Slip-triggered wearable robot twists elderly people’s hips to prevent falls

Enlarge / A prototype of the exoskeleton (credit: Hillary Sanctuary / EPFL)

With a slip and a twist, a robotic device that fits around an elderly person’s pelvis can avert a perilous tumble, Italian researchers report in Scientific Reports.

The device—like the shorts version of exoskeleton pants—can sense an impending fall within 350 milliseconds and apply torque directly to the erring limb. The robotic hip-twist corrects the person’s center of mass and successfully sidesteps a fall. In early trials using a prototype, eight elderly people and two elderly people with prosthetic legs were all able to stay upright while walking on a shifting treadmill designed to trigger stumbles.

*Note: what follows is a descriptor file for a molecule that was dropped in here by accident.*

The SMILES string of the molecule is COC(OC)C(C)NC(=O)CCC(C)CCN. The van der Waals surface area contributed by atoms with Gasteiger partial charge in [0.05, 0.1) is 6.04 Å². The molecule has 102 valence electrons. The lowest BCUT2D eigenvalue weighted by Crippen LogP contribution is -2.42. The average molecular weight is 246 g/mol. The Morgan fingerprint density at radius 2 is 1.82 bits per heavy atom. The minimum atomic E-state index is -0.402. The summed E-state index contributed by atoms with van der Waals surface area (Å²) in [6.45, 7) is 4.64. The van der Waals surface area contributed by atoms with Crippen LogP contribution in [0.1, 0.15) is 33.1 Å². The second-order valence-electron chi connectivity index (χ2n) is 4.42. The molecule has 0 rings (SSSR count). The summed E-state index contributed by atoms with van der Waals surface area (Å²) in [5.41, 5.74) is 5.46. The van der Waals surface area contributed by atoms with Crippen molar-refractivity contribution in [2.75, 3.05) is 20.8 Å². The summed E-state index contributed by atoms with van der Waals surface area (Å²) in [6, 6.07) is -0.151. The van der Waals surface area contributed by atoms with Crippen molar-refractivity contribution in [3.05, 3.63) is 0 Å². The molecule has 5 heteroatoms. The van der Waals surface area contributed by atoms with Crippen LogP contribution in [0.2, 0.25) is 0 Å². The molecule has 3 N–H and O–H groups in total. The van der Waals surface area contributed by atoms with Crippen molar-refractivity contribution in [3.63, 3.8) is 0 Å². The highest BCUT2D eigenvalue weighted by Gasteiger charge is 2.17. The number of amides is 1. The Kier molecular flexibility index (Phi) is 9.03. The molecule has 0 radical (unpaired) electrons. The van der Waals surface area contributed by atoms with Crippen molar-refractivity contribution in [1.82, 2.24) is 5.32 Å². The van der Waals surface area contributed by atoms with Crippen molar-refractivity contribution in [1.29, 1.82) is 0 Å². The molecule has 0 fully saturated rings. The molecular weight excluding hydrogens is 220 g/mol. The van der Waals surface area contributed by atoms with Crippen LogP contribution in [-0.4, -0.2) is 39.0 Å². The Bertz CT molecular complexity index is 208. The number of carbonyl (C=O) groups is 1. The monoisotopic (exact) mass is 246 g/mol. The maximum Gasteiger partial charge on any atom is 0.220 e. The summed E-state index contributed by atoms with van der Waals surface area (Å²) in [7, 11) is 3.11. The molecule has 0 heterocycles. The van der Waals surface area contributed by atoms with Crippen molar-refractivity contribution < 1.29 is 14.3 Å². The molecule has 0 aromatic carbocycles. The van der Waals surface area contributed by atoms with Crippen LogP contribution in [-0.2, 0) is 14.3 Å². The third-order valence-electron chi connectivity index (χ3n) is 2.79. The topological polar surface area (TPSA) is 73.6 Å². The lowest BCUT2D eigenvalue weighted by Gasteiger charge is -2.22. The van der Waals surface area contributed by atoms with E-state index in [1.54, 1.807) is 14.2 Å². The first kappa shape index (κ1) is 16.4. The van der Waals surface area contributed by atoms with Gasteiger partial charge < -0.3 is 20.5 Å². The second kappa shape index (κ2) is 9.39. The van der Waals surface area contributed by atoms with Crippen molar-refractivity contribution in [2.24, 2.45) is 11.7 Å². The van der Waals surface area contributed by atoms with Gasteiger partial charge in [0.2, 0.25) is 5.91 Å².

The researchers are hopeful that their device, called the Active Pelvis Orthosis, or APO, could firmly improve the health of the elderly. Each year, millions of people 65 and older suffer falls. They’re the leading cause of fatal and non-fatal injuries in that demographic, causing 95 percent of hip fractures and most traumatic brain injuries. The resulting health care costs are an estimated $31 billion each year in the US alone.

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